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The Raaka bars vary from 71-85% dark chocolate and are vegan, nut free, gluten free, and combined with only other certified organic ingredients like stone-ground blueberries, unfermented rooibus tea, and Himalayan pink sea salt. In order to concoct the most unique and delicious batches, Raaka partners with some of the most high end and well-known local food and beverage vendors, like Cafe Grumpy for espresso, Tuthilltown Spirits for baby bourbon barrels, and even has an in with farmers in the prestigious Sambirano Valley of Madagascar, the world’s chocolate hotspot. The 7 bars produced by Raaka come with a handful of flavor notes, so bite in with a prepared pallet. Chocolate connoisseurs swear in just one bite of each bar they found bold tastes of golden plum, caramel, wine, vanilla, pistachio, citrus, oolong tea, berries, lavender, cinnamon, toffee, grapefruit, cocoa butter, and cardamom. 

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The virtue and unique style of production sets Raaka apart from any other chocolate company. Our minimally processed chocolate presents a luxurious alternative to standard chocolate made from roasted cacao. I love the complexity of flavor profiles of each bar. Every bite presents nuances you may have never detected. – Katie Reidy, production assistant at Raaka.

Before you can even experience what’s inside the chocolate, Raaka tempts you with their exquisite packaging – designed by local artist Elissa Barbieri and 100% eco-friendly. The paper is post-consumer recycled and chlorine free, is labeled with soy ink, and processed by wind-powered generators. Taking its environmental stewardship one step further, Raaka makes their production a full-circle experience, donating all waste (bean husks) to the Edible Schoolyard NYC program. Through this after-school initiative, children are able to plant community gardens using the chocolate husks as both a mulch and a fertilizer, as the natural, unroasted shells are still chock-full of nutrients.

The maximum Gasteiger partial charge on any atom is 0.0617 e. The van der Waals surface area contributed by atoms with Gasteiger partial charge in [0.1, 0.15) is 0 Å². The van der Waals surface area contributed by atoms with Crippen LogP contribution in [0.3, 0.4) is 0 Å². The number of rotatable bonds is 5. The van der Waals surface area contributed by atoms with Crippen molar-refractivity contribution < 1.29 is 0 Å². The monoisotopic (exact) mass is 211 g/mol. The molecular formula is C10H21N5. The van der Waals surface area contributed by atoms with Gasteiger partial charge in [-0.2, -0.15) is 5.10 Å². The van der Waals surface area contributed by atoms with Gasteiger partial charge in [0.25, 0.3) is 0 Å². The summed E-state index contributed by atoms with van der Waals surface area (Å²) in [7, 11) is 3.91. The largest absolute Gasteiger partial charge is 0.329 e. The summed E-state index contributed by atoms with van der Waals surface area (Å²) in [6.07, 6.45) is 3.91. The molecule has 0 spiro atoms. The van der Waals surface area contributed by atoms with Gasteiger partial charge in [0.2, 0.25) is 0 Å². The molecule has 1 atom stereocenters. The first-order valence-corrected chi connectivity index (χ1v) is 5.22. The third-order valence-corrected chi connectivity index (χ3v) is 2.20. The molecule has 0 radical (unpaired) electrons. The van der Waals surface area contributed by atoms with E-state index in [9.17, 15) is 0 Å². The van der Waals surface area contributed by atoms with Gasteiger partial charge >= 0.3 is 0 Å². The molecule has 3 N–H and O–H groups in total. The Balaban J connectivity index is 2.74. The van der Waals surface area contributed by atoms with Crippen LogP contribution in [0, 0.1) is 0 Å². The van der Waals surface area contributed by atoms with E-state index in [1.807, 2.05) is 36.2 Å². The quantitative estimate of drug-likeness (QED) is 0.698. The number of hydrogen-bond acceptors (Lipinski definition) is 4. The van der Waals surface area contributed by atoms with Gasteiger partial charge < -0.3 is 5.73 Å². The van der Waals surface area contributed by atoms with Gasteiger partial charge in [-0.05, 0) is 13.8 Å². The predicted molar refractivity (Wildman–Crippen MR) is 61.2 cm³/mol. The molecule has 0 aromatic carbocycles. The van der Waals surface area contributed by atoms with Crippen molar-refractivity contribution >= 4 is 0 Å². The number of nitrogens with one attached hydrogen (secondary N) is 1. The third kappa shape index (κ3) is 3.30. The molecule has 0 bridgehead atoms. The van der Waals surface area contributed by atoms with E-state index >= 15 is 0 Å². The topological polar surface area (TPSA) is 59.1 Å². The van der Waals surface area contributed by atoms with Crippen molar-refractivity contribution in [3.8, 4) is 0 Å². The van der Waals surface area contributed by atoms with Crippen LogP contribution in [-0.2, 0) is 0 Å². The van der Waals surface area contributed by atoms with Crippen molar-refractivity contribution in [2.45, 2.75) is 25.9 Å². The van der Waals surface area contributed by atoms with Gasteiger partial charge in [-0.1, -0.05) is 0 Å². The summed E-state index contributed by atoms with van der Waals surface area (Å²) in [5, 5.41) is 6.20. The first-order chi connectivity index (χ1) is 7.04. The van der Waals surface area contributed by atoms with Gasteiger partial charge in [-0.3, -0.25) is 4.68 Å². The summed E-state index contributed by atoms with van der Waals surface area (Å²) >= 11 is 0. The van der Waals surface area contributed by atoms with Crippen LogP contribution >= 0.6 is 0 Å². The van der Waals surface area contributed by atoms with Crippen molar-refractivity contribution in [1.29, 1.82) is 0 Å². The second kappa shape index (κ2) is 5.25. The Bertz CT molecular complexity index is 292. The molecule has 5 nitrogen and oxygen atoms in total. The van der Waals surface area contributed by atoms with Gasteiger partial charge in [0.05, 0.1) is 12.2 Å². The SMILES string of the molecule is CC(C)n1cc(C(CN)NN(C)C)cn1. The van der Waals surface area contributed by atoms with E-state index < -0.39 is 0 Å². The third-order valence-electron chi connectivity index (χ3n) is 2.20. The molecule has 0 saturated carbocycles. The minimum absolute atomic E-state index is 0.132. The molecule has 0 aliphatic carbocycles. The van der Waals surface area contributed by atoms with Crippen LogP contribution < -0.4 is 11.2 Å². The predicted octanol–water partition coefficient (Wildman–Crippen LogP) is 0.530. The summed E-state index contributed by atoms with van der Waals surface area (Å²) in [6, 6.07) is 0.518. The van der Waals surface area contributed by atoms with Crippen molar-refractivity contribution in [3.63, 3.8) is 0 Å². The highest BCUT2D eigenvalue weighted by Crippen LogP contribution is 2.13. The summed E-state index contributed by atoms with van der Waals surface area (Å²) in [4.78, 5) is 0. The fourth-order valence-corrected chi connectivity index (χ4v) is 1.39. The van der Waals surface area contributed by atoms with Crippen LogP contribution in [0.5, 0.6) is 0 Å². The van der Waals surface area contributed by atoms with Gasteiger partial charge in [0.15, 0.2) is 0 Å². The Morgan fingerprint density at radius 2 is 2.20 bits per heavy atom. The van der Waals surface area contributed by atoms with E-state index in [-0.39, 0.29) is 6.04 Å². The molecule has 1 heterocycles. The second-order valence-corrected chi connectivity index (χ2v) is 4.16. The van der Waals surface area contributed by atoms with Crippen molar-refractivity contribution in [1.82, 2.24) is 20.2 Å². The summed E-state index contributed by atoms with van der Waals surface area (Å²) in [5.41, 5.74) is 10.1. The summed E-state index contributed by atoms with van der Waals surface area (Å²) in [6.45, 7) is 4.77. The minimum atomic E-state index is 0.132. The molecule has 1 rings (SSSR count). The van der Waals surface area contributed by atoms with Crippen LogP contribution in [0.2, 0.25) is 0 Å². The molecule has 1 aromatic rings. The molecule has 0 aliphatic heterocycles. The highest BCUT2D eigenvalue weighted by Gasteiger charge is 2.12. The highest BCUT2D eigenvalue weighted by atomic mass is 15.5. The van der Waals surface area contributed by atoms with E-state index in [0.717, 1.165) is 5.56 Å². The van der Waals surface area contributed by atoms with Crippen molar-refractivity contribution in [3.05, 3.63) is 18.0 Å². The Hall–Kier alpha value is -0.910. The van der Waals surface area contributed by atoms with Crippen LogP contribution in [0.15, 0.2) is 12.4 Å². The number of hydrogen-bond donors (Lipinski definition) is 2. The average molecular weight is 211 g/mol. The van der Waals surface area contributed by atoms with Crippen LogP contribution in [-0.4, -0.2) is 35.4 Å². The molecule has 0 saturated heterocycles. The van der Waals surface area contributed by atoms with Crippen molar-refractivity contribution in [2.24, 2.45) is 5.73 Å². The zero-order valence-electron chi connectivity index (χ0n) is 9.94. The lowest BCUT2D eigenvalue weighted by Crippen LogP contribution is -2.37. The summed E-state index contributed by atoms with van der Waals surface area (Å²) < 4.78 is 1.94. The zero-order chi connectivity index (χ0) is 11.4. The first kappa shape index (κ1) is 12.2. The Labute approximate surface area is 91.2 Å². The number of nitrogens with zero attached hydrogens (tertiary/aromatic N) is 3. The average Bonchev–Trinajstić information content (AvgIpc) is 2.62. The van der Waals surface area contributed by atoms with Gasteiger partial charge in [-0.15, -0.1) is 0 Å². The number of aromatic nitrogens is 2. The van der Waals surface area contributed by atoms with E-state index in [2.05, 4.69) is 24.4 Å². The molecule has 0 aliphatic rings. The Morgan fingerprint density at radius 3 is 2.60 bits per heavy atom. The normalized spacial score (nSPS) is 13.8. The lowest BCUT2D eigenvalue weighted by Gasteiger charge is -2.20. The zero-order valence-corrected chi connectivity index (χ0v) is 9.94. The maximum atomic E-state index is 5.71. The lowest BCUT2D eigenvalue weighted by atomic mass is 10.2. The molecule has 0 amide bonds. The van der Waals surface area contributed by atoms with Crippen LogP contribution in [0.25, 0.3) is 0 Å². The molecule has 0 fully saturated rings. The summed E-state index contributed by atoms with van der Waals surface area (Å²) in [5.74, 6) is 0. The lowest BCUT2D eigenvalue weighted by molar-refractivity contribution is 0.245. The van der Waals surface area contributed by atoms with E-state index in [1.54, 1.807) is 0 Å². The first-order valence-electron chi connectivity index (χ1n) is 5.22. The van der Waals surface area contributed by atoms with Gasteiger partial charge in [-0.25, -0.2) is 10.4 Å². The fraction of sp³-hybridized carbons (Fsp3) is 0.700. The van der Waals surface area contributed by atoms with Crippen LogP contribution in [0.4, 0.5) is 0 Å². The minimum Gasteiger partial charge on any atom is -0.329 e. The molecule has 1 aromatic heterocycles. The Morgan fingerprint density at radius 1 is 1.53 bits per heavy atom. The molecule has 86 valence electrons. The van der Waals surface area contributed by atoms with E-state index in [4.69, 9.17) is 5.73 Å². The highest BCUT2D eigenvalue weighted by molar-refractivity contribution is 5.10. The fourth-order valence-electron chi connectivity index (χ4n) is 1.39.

So what’s next for Raaka? First and foremost, making it into your hands, and mouths. Next, relishing in the glory of accepting its first Good Food Award, dubbing it “tasty, authentic, and responsibly produced” by its nation-wide food producing peers. And the bigger picture: partnering with farmers in Haiti – a country whose demise can largely be blamed on the exploitation of its sugar cane for decades – to get cocoa farming back into the economy, ethically. So take a break and bite into something that tastes good and feels good to eat. Treat yourself to the dark, rich, sustainable chocolate by Raaka, now through Lux&Eco!

Allison Beauregard

Allison is a New York City based writer with a focus on sustainability. Her work demonstrates how it is possible to have the “things” that make us happy without compromising the resources that provide these goods. With this vision, Allison sees a future where environmental degradation is reversed and the quality of human life is equally distributed. She is the Category Editor of The Franklin Report and was among the top 5 contributors for Elephant Journal in October 2014.